PHOENIX – Commissioner Roger Goodell continued his role as the NFL's great communicator and great innovator on Friday. But the issue left lingering from his second State of the NFL address – a 46-minute talk with the media (not including another 30 minutes he spent beforehand with members of the Pro Football Writers of America) – is whether he will someday be forced back into a role as the great investigator.
Two days before the kickoff to Super Bowl XLII, Goodell was peppered with continuing questions about Spygate, the infamous moment when the football-loving world found out that the New England Patriots had cheated by videotaping opponents giving defensive signal in the season opener against the New York Jets.
That issue overwhelmed other interesting topics, such as Goodell's discussion about possibly changing the playoff seeding structure (wild-card teams with better records than division winners could host playoff games so that late-season contests would remain meaningful) or pushing for HGH testing. Of 22 questions Goodell answered, seven had some direct relationship to "Spygate" with an eighth referencing it.
It all left New England owner Bob Kraft, who attended the press conference, a little uncomfortable.
"I have no comment about any of that," Kraft said.
Even though the incident was discovered before the Patriots had even won a game en route to an 18-0 marking heading in the Super Bowl and the fact that Goodell said he doesn't think Spygate will taint what the Patriots have accomplished, the issue will not die. On Friday, Pennsylvania senator Arlen Specter told the New York Times that he wanted to speak with Goodell about why evidence from the investigation of the Patriots was destroyed.
While Specter's banter might be discounted as political grandstanding with no resolution in store (the tapes are gone, after all), there was potentially more ominous information implied by The Times article. The newspaper spoke with Matt Walsh, a former Patriots employee who worked in the video department. Walsh, an employee of the team until at least January 2002, suggested that he knew damaging information about New England.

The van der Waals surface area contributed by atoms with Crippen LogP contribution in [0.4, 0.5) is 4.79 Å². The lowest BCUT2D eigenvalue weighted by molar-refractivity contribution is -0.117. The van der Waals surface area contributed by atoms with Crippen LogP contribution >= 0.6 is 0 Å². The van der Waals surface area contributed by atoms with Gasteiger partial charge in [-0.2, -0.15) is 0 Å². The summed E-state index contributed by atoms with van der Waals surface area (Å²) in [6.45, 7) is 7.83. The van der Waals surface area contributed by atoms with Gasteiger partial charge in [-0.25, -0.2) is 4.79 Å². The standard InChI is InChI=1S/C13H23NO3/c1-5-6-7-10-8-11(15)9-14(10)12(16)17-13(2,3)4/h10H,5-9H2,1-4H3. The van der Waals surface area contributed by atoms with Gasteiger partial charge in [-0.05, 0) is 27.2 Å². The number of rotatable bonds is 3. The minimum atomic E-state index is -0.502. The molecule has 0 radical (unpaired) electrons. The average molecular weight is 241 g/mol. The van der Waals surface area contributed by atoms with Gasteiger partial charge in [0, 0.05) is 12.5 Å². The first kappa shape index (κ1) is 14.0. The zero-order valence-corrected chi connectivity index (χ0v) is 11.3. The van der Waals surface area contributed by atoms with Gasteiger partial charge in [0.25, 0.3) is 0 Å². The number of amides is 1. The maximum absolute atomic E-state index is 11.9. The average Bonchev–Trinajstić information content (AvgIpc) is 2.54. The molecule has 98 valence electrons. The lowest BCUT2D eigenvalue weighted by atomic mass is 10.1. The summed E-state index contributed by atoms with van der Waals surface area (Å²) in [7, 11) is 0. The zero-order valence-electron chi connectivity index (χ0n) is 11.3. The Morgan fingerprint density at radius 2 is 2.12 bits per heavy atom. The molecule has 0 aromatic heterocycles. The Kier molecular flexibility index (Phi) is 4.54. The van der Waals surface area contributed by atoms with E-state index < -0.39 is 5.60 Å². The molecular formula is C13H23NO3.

"After speaking to my lawyers and whatnot, I can't really talk to you about anything," Walsh told The Times upon being contacted in Hawaii, where he lives and works. "And I can't show you anything. If someone wanted me to talk and tell them things, I would craft an agreement where they would agree from now until the end of my existence to pay for any legal fees that came up in regards to this, whether I'm sued by the Patriots, the [NFL], anybody else.
"If I ever got brought in for a deposition or something, then I would just face the whole gauntlet of questions. There would be things I'd be forced to answer that some people haven't taken responsibility for," Walsh said.
While those statements say nothing of substance, they may be the kind of thing that Goodell and the league need to check out, particularly given Spector's strong interest and fan concern about the integrity of the game.
In short, the debate about whether the Patriots are cheaters will not go away. In part, because the tapes were destroyed (an unfortunate reaction to the Jets-Patriots tape being shown by FOX and Kraft getting angry because of that). Now, with Walsh's innuendo hanging out there, one wonders how Goodell and the league might react. Walsh told the Times that he had been contacted by two other media organizations before he spoke with them.
Essentially, Goodell is in a place precariously similar to what Major League Baseball Commissioner Bud Selig faced as the steroid era exploded into national prominence. Selig chose a painful course by having George Mitchell, a former senator, do an investigation. The Mitchell Report has caused all sorts of negative headlines, although Selig has been resolute in saying it was necessary to clean up the game long term.
For Goodell, the question is whether it's worth the potential pain to find out if one of the greatest dynasties in the history of the game is on the up and up. In the 1990s, the San Francisco 49ers were found guilty of circumventing the salary cap, although that controversy left only a blemish on the five-time champion. However, the situation with the Patriots is because it revolves around events on the field.
In addition to the incident with the Jets, the league confiscated tapes in which the Patriots had recorded opponents late in the 2006 season and extending through the 2007 preseason. There was further evidence of more taping being done and Goodell said Friday that the practice was so well-known around the league that in one instance, an opposing coach who was giving signals sarcastically waved at the camera that was videotaping him.
All of that begs the question about why defensive signals aren't sent into the huddle by some device similar to the coach-to-quarterback radio system.
Of greater significance, the suspicions of cheating extend beyond videotaping. There are those who believe that the Patriots have interfered with the coach-to-quarterback radio of opposing teams and have manipulated their own radio system to give quarterback Tom Brady more information.
As the steward of America's biggest game, lots of people are expecting Goodell to find out. Through his year-and-a-half service in office, Goodell has shown great courage in quickly taking on player conduct to clean up the image of the league. He has also made other innovative moves (the first NFL regular season game in Europe was played in October) to help spur growth of the league.
In many ways, he has already carved out a stronger profile than predecessor Paul Tagliabue, whose failure to deal with player conduct allowed the issue to fester until it became a huge problem.
Now, Goodell faces the lingering questions about the Patriots. How he chooses to move forward will be fascinating.
Sadly, that will be the case regardless of what happens on Sunday.